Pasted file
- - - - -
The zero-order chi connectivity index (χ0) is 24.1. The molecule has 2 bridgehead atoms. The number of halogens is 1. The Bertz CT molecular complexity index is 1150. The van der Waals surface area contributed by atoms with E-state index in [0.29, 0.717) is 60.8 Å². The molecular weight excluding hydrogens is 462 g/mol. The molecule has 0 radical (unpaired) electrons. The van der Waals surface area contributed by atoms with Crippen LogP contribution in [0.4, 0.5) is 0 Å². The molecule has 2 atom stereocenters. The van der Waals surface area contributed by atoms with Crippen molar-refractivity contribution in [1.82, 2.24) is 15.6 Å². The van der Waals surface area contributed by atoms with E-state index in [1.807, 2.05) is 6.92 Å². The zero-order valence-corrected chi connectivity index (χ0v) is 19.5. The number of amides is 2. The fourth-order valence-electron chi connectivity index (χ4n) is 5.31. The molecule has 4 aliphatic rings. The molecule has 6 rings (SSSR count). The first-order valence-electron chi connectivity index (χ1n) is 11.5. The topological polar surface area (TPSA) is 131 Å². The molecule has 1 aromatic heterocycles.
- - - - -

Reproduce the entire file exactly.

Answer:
The zero-order chi connectivity index (χ0) is 24.1. The molecule has 2 bridgehead atoms. The number of halogens is 1. The Bertz CT molecular complexity index is 1150. The van der Waals surface area contributed by atoms with E-state index in [0.29, 0.717) is 60.8 Å². The molecular weight excluding hydrogens is 462 g/mol. The molecule has 0 radical (unpaired) electrons. The van der Waals surface area contributed by atoms with Crippen LogP contribution in [0.4, 0.5) is 0 Å². The molecule has 2 atom stereocenters. The van der Waals surface area contributed by atoms with Crippen molar-refractivity contribution in [1.82, 2.24) is 15.6 Å². The van der Waals surface area contributed by atoms with E-state index in [1.807, 2.05) is 6.92 Å². The zero-order valence-corrected chi connectivity index (χ0v) is 19.5. The number of amides is 2. The fourth-order valence-electron chi connectivity index (χ4n) is 5.31. The molecule has 4 aliphatic rings. The molecule has 6 rings (SSSR count). The first-order valence-electron chi connectivity index (χ1n) is 11.5. The topological polar surface area (TPSA) is 131 Å². The molecule has 1 aromatic heterocycles.